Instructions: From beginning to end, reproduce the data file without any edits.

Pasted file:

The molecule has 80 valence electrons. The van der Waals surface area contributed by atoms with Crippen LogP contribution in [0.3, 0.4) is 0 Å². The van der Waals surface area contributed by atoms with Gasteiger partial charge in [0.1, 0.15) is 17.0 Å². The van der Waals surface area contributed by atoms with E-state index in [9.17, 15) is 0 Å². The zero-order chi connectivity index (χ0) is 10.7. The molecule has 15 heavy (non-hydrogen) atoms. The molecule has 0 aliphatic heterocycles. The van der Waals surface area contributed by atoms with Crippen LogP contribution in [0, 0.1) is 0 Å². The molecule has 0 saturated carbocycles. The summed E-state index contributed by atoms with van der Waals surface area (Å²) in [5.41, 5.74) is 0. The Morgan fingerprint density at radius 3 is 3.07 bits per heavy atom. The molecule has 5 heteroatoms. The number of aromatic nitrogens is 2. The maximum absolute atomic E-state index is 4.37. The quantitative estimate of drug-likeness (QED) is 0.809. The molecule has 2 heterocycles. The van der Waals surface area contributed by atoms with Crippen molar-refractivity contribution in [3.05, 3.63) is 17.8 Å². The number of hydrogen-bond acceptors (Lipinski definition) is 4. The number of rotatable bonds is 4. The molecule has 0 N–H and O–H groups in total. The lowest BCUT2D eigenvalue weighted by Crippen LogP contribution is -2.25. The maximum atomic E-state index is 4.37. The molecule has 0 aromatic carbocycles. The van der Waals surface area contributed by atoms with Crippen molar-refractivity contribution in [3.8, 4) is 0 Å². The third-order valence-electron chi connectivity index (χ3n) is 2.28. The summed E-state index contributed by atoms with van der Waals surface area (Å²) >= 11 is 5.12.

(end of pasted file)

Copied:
The molecule has 80 valence electrons. The van der Waals surface area contributed by atoms with Crippen LogP contribution in [0.3, 0.4) is 0 Å². The van der Waals surface area contributed by atoms with Gasteiger partial charge in [0.1, 0.15) is 17.0 Å². The van der Waals surface area contributed by atoms with E-state index in [9.17, 15) is 0 Å². The zero-order chi connectivity index (χ0) is 10.7. The molecule has 15 heavy (non-hydrogen) atoms. The molecule has 0 aliphatic heterocycles. The van der Waals surface area contributed by atoms with Crippen LogP contribution in [0, 0.1) is 0 Å². The molecule has 0 saturated carbocycles. The summed E-state index contributed by atoms with van der Waals surface area (Å²) in [5.41, 5.74) is 0. The Morgan fingerprint density at radius 3 is 3.07 bits per heavy atom. The molecule has 5 heteroatoms. The number of aromatic nitrogens is 2. The maximum absolute atomic E-state index is 4.37. The quantitative estimate of drug-likeness (QED) is 0.809. The molecule has 2 heterocycles. The van der Waals surface area contributed by atoms with Crippen molar-refractivity contribution in [3.05, 3.63) is 17.8 Å². The number of hydrogen-bond acceptors (Lipinski definition) is 4. The number of rotatable bonds is 4. The molecule has 0 N–H and O–H groups in total. The lowest BCUT2D eigenvalue weighted by Crippen LogP contribution is -2.25. The maximum atomic E-state index is 4.37. The molecule has 0 aromatic carbocycles. The van der Waals surface area contributed by atoms with Crippen molar-refractivity contribution in [3.8, 4) is 0 Å². The third-order valence-electron chi connectivity index (χ3n) is 2.28. The summed E-state index contributed by atoms with van der Waals surface area (Å²) >= 11 is 5.12.